FAQ

 1. What is HomeSchoolLegal.com?
 2. What led you to offer this service?
 3. How can our family comply with homeschool regulations in our state?
 4. Who decides if our family is in compliance?
 5. So, if I take the steps in the Workbook, will that guarantee that our family’s homeschool will be in compliance with homeschool refulations in our state?
 6. Withdrawal letters - if a family has children enrolled in public school, is the family required by law to send a letter of withdrawal to the school, before homeschooling?
 7. Do you have a religious or political affiliation?

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1. What is HomeSchoolLegal.com?
HomeSchoolLegal.com is one aspect of the world-wide homeschooling portal of services located at www.Home-School-Inc.com.

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2. What led you to offer this service?
We saw a real need in the homeschool community for straightforward information on how to comply with state regulations. Although laws can sometimes be confusing, there is no reason for them to be mysterious. Toward that end, we offer two levels of service at www.HomeSchoolLegal.com. First, our detailed summaries of state laws are provided here to you free of charge. Second, we are creating State Workbooks for purchase which take families through the process of compliance, step-by-step, including Facts & Forms and checklists and worksheets, to help families homeschool with integrity and peace of mind.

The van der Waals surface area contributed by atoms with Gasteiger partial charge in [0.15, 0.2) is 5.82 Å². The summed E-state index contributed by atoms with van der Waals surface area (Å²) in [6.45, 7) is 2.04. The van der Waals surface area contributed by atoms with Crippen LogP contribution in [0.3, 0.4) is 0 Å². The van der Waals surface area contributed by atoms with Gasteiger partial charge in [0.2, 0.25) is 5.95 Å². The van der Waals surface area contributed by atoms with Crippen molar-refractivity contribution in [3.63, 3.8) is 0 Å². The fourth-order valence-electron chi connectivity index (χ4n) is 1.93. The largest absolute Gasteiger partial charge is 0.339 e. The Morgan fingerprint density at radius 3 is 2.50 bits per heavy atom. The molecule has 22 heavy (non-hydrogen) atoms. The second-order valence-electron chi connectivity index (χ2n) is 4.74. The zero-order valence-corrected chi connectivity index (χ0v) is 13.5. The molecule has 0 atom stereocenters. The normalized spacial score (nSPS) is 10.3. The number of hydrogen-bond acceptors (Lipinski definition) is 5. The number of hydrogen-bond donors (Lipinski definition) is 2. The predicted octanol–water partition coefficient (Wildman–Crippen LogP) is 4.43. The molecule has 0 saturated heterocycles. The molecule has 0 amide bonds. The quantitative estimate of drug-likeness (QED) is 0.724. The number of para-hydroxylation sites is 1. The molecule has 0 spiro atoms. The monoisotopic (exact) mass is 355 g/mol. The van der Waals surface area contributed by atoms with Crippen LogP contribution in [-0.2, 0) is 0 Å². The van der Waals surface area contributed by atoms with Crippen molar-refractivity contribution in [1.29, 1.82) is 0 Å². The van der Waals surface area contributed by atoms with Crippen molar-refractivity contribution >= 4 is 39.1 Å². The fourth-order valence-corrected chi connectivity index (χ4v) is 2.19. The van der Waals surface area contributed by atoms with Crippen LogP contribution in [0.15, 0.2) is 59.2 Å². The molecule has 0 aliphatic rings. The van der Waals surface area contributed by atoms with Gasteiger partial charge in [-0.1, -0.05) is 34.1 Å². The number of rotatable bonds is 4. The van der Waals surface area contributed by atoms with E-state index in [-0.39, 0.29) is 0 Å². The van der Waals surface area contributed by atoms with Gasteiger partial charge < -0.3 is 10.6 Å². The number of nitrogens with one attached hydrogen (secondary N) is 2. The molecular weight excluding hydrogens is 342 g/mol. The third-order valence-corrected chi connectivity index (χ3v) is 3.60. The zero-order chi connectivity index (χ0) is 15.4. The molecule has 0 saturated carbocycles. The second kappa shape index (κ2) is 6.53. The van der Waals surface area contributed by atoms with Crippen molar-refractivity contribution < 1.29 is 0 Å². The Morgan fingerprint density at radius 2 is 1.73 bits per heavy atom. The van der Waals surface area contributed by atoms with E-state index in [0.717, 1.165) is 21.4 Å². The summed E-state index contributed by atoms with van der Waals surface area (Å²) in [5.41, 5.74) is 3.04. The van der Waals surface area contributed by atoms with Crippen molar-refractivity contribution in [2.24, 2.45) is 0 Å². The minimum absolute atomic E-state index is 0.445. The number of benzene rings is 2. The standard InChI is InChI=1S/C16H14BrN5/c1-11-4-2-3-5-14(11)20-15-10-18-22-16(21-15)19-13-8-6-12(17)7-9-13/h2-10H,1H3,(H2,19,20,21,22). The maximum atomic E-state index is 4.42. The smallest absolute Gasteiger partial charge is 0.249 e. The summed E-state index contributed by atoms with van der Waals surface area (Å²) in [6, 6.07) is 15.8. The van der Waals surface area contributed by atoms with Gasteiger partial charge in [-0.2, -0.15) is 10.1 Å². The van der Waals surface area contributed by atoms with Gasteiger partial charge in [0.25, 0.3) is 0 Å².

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3. How can our family comply with homeschool regulations in our state?
The steps are:

 - Read what the regulations are and what they require.
 - Decide which steps apply to you.
 - Take those steps.

At HomeSchoolLegal.com in our State Workbooks we provide you with the results of our research plus our extensive and uniquely helpful presentation of what the regulations require, the steps for compliance, plus information about standardized testing, and more.

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4. Who decides if our family is in compliance?
Elected officials write the homeschool laws. In most states, the organizations that enforce the laws are each state’s department of education and local superintendents in local school districts.
     Let’s think about homeschool requirements similarly to how we understand requirements made by the Internal Revenue Code and administered through the Internal Revenue Service. The IRS does not guarantee to us that we have done everything correctly. They just receive our tax returns and our taxes. They have people who check our reporting and, as a result, some people get audited. However, we can know that we file our tax returns and pay our taxes in good faith.
     When we submit required homeschooling information to a governing authority, we have done our part to comply. Yet, there are no guarantees that a school superintendent or a truant officer isn’t going to get a notion in their head that homeschooling isn’t good and decide to challenge it. But it is incumbent on us to do our part to keep them from our door, just as we keep the IRS auditor away from our house by not allowing red flags to populate our tax returns.
     A good faith step is to comply with the regulations in good faith. What we provide here are good faith summaries of homeschool requirements and good faith steps that families can take to comply. 

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5. So, if I take the steps in the Workbook, will that guarantee that our family’s homeschool will be in compliance with homeschool refulations in our state?